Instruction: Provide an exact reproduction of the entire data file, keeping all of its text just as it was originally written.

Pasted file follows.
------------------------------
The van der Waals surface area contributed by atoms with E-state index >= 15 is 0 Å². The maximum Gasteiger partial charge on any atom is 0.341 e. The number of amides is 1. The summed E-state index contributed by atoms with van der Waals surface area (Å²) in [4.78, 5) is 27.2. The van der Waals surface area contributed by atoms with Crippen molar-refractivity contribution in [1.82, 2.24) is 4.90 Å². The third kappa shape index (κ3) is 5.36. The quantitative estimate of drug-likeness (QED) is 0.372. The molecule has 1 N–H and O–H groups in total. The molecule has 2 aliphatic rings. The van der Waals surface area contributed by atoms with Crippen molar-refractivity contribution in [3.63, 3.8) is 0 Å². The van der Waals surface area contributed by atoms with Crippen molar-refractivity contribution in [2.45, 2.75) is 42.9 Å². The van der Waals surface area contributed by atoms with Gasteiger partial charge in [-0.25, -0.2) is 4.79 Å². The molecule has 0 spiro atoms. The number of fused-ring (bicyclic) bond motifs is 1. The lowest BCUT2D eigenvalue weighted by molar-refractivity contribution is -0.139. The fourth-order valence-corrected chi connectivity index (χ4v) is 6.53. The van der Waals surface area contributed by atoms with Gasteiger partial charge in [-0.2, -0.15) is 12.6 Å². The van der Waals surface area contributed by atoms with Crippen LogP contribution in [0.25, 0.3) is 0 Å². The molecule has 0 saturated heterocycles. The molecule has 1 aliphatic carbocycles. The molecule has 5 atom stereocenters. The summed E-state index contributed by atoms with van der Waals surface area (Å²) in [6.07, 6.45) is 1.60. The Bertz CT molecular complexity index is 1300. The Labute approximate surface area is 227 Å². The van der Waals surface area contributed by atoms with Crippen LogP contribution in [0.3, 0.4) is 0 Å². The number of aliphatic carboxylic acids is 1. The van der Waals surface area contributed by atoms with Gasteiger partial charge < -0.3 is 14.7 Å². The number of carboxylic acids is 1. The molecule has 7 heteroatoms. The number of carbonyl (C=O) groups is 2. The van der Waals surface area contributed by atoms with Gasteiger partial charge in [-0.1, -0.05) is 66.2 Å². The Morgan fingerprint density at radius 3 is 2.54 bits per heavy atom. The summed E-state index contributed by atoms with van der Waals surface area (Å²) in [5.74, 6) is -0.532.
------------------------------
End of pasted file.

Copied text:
The van der Waals surface area contributed by atoms with E-state index >= 15 is 0 Å². The maximum Gasteiger partial charge on any atom is 0.341 e. The number of amides is 1. The summed E-state index contributed by atoms with van der Waals surface area (Å²) in [4.78, 5) is 27.2. The van der Waals surface area contributed by atoms with Crippen molar-refractivity contribution in [1.82, 2.24) is 4.90 Å². The third kappa shape index (κ3) is 5.36. The quantitative estimate of drug-likeness (QED) is 0.372. The molecule has 1 N–H and O–H groups in total. The molecule has 2 aliphatic rings. The van der Waals surface area contributed by atoms with Crippen molar-refractivity contribution in [3.63, 3.8) is 0 Å². The van der Waals surface area contributed by atoms with Crippen molar-refractivity contribution in [2.45, 2.75) is 42.9 Å². The van der Waals surface area contributed by atoms with Gasteiger partial charge in [-0.25, -0.2) is 4.79 Å². The molecule has 0 spiro atoms. The number of fused-ring (bicyclic) bond motifs is 1. The lowest BCUT2D eigenvalue weighted by molar-refractivity contribution is -0.139. The fourth-order valence-corrected chi connectivity index (χ4v) is 6.53. The van der Waals surface area contributed by atoms with Gasteiger partial charge in [-0.2, -0.15) is 12.6 Å². The van der Waals surface area contributed by atoms with Crippen LogP contribution in [0.25, 0.3) is 0 Å². The molecule has 0 saturated heterocycles. The molecule has 1 aliphatic carbocycles. The molecule has 5 atom stereocenters. The summed E-state index contributed by atoms with van der Waals surface area (Å²) in [6.07, 6.45) is 1.60. The Bertz CT molecular complexity index is 1300. The Labute approximate surface area is 227 Å². The van der Waals surface area contributed by atoms with Crippen LogP contribution in [0.3, 0.4) is 0 Å². The number of aliphatic carboxylic acids is 1. The van der Waals surface area contributed by atoms with Gasteiger partial charge < -0.3 is 14.7 Å². The number of carboxylic acids is 1. The molecule has 7 heteroatoms. The number of carbonyl (C=O) groups is 2. The van der Waals surface area contributed by atoms with Gasteiger partial charge in [-0.1, -0.05) is 66.2 Å². The Morgan fingerprint density at radius 3 is 2.54 bits per heavy atom. The summed E-state index contributed by atoms with van der Waals surface area (Å²) in [5.74, 6) is -0.532.